Ed Boaden

Ed Boaden is an interface designer with a passion for objects that are beautiful, ideas that are elegant, and things that make me smile.

I live in London.

After Flat Design
Web and interface design will always be prone to trends – some more dubious than others. We seem to be clear of web 2.0’s glass buttons and have just about escaped the wood effect and faux-stitching of recent years. It seems the design community has rejected skeuomorphism and realism in favour of flat design – which has moved focus away from outdated or incomplete metaphors, and instead uses gestalt theory, good typography and animation to design more elegant interfaces that feel more web-native. This seems like a good move and I’m interested to see what happens from here – which is the purpose of this post.
Dribbble seems inundated with designers who want to latch onto the latest trend, and I wonder whether this ubiquity will provoke a counter-flat-design movement, or whether UI will evolve naturally from this point. It does the design community a great injustice to be limiting ourselves to what is a very specific design aesthetic. Whilst applauding great examples such as Windows 8, Clear, LayerVault and Google Now, we should be asking ourselves whether it owes too much to early web design – which through lack of advanced-CSS left designers with limited tools to style elements – and whether, with the palette of tools available to us at the moment, there are greater opportunities out there.
In truth, I think we will see a reduction in UI elements on the page in the near future, in favour of Natural User Interfaces (NUIs), that rely more on gestures and animations to process actions, and what is left on screen will be more content-centric.
The image pictured is meant to be tongue-in-cheek – not actually a serious UI concept, but just an idea that toys with the idea of taking flat designs to a new level. I wanted to question: in what ways would a rejection of flat design emerge? – A resurgence of three-dimensions without realism? Or would it evolve more slowly through increased levels of interaction and animation?
On the subject of flat design and skeuomorphism, this article makes for a great read: http://sachagreif.com/flat-pixels/

After Flat Design

Web and interface design will always be prone to trends – some more dubious than others. We seem to be clear of web 2.0’s glass buttons and have just about escaped the wood effect and faux-stitching of recent years. It seems the design community has rejected skeuomorphism and realism in favour of flat design – which has moved focus away from outdated or incomplete metaphors, and instead uses gestalt theory, good typography and animation to design more elegant interfaces that feel more web-native. This seems like a good move and I’m interested to see what happens from here – which is the purpose of this post.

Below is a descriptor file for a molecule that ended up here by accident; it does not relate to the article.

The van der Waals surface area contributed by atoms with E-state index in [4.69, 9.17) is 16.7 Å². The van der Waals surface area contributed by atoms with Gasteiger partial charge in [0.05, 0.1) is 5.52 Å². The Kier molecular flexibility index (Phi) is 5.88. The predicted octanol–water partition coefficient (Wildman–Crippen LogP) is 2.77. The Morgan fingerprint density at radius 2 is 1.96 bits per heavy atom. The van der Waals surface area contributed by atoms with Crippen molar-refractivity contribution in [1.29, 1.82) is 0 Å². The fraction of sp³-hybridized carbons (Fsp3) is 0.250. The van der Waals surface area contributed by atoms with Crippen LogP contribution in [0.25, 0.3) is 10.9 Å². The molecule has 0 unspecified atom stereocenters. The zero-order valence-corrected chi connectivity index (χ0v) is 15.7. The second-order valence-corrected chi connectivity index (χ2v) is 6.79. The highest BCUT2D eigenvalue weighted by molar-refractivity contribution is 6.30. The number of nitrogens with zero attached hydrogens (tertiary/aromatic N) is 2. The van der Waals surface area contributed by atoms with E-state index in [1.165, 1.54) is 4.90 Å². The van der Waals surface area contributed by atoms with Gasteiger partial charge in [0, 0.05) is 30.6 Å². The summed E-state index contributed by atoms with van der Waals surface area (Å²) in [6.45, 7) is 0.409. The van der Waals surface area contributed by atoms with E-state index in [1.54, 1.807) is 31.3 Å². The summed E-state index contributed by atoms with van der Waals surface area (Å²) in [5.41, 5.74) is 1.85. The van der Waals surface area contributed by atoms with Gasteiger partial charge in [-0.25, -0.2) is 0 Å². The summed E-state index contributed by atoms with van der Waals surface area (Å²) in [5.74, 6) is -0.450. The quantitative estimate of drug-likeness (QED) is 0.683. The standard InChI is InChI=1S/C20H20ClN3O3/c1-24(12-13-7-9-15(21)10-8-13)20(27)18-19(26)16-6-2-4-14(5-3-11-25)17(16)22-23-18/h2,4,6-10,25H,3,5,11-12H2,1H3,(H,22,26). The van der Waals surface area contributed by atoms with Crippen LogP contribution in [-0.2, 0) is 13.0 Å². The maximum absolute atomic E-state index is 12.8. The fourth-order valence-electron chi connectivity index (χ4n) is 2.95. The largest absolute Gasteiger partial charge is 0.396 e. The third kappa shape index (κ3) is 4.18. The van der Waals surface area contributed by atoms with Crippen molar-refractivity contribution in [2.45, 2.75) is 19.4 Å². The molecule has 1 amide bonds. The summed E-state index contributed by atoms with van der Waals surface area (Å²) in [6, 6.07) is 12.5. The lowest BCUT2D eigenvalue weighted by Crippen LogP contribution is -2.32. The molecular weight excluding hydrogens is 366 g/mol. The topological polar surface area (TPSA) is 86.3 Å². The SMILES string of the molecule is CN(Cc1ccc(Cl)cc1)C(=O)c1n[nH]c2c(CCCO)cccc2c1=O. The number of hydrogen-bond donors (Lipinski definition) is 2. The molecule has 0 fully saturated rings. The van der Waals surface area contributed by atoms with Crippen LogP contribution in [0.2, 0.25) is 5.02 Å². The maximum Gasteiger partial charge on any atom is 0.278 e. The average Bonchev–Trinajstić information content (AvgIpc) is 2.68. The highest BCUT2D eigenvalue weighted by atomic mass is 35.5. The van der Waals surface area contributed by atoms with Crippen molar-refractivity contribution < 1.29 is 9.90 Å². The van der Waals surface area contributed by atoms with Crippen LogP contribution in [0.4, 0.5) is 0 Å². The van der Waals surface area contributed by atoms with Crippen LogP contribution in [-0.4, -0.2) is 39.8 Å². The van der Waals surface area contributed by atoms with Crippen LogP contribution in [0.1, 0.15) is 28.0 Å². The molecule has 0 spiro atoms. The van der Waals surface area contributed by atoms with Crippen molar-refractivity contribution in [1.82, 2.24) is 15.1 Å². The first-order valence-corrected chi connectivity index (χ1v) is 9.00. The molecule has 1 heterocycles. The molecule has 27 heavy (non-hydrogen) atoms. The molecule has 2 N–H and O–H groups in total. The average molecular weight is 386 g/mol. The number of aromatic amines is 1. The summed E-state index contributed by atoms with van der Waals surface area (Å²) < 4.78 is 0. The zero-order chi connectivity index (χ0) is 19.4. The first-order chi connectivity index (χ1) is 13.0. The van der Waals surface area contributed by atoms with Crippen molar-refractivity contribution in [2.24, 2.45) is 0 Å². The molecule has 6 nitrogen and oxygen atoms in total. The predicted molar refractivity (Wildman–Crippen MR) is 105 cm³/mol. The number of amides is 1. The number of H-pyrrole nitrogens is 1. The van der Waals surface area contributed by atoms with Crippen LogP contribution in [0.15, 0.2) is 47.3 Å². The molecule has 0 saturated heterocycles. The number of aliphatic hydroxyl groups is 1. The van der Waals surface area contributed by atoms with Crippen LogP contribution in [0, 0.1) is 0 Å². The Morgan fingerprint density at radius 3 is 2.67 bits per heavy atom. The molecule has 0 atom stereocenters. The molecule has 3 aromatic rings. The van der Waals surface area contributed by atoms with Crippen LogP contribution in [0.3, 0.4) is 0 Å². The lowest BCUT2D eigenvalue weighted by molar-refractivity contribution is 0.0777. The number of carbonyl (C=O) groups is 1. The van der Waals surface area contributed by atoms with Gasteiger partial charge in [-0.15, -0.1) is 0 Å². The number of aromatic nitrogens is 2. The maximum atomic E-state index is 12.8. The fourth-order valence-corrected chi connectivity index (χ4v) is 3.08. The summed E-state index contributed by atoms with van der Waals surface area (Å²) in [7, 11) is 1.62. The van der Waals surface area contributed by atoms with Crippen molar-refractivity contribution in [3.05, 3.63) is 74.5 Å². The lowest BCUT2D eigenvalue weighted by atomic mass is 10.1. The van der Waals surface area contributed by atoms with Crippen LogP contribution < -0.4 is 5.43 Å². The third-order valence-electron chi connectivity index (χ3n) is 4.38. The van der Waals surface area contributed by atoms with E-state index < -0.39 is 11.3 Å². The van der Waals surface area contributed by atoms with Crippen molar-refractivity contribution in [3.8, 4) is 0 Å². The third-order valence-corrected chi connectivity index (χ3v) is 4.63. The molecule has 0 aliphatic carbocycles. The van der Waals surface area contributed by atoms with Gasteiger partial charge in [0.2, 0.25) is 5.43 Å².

Dribbble seems inundated with designers who want to latch onto the latest trend, and I wonder whether this ubiquity will provoke a counter-flat-design movement, or whether UI will evolve naturally from this point. It does the design community a great injustice to be limiting ourselves to what is a very specific design aesthetic. Whilst applauding great examples such as Windows 8, ClearLayerVault and Google Now, we should be asking ourselves whether it owes too much to early web design – which through lack of advanced-CSS left designers with limited tools to style elements – and whether, with the palette of tools available to us at the moment, there are greater opportunities out there.

In truth, I think we will see a reduction in UI elements on the page in the near future, in favour of Natural User Interfaces (NUIs), that rely more on gestures and animations to process actions, and what is left on screen will be more content-centric.

The image pictured is meant to be tongue-in-cheek – not actually a serious UI concept, but just an idea that toys with the idea of taking flat designs to a new level. I wanted to question: in what ways would a rejection of flat design emerge? – A resurgence of three-dimensions without realism? Or would it evolve more slowly through increased levels of interaction and animation?

On the subject of flat design and skeuomorphism, this article makes for a great read: http://sachagreif.com/flat-pixels/

flat design ui ixd interaction interface
12th February
8 notes
  1. rlihm reblogged this from axlwolf
  2. axlwolf reblogged this from edboaden and added:
    (via TumbleOn)
  3. allisflat reblogged this from edboaden
  4. edboaden posted this